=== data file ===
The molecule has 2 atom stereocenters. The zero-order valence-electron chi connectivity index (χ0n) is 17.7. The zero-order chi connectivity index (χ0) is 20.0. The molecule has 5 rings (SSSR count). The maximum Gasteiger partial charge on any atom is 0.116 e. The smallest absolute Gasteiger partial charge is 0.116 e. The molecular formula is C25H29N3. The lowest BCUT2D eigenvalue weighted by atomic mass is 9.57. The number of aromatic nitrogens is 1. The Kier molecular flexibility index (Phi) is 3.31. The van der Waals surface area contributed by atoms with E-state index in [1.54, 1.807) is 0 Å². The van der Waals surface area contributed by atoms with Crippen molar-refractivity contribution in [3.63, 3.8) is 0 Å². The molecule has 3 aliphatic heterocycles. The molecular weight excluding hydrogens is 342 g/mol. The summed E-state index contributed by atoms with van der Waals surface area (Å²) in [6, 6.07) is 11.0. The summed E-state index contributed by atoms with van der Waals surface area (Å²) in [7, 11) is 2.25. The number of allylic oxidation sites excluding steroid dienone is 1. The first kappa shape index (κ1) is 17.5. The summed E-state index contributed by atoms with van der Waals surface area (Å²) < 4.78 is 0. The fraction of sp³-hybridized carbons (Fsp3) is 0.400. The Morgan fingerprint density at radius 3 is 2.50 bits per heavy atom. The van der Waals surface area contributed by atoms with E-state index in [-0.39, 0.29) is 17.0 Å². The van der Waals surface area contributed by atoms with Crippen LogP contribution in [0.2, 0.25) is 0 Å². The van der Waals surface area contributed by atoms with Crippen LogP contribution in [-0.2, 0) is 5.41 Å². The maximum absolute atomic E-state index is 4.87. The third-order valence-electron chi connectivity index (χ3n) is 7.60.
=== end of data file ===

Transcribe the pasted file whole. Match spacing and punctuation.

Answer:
The molecule has 2 atom stereocenters. The zero-order valence-electron chi connectivity index (χ0n) is 17.7. The zero-order chi connectivity index (χ0) is 20.0. The molecule has 5 rings (SSSR count). The maximum Gasteiger partial charge on any atom is 0.116 e. The smallest absolute Gasteiger partial charge is 0.116 e. The molecular formula is C25H29N3. The lowest BCUT2D eigenvalue weighted by atomic mass is 9.57. The number of aromatic nitrogens is 1. The Kier molecular flexibility index (Phi) is 3.31. The van der Waals surface area contributed by atoms with E-state index in [1.54, 1.807) is 0 Å². The van der Waals surface area contributed by atoms with Crippen molar-refractivity contribution in [3.63, 3.8) is 0 Å². The molecule has 3 aliphatic heterocycles. The molecular weight excluding hydrogens is 342 g/mol. The summed E-state index contributed by atoms with van der Waals surface area (Å²) in [6, 6.07) is 11.0. The summed E-state index contributed by atoms with van der Waals surface area (Å²) in [7, 11) is 2.25. The number of allylic oxidation sites excluding steroid dienone is 1. The first kappa shape index (κ1) is 17.5. The summed E-state index contributed by atoms with van der Waals surface area (Å²) < 4.78 is 0. The fraction of sp³-hybridized carbons (Fsp3) is 0.400. The Morgan fingerprint density at radius 3 is 2.50 bits per heavy atom. The van der Waals surface area contributed by atoms with E-state index in [-0.39, 0.29) is 17.0 Å². The van der Waals surface area contributed by atoms with Crippen LogP contribution in [0.2, 0.25) is 0 Å². The van der Waals surface area contributed by atoms with Crippen LogP contribution in [-0.2, 0) is 5.41 Å². The maximum absolute atomic E-state index is 4.87. The third-order valence-electron chi connectivity index (χ3n) is 7.60.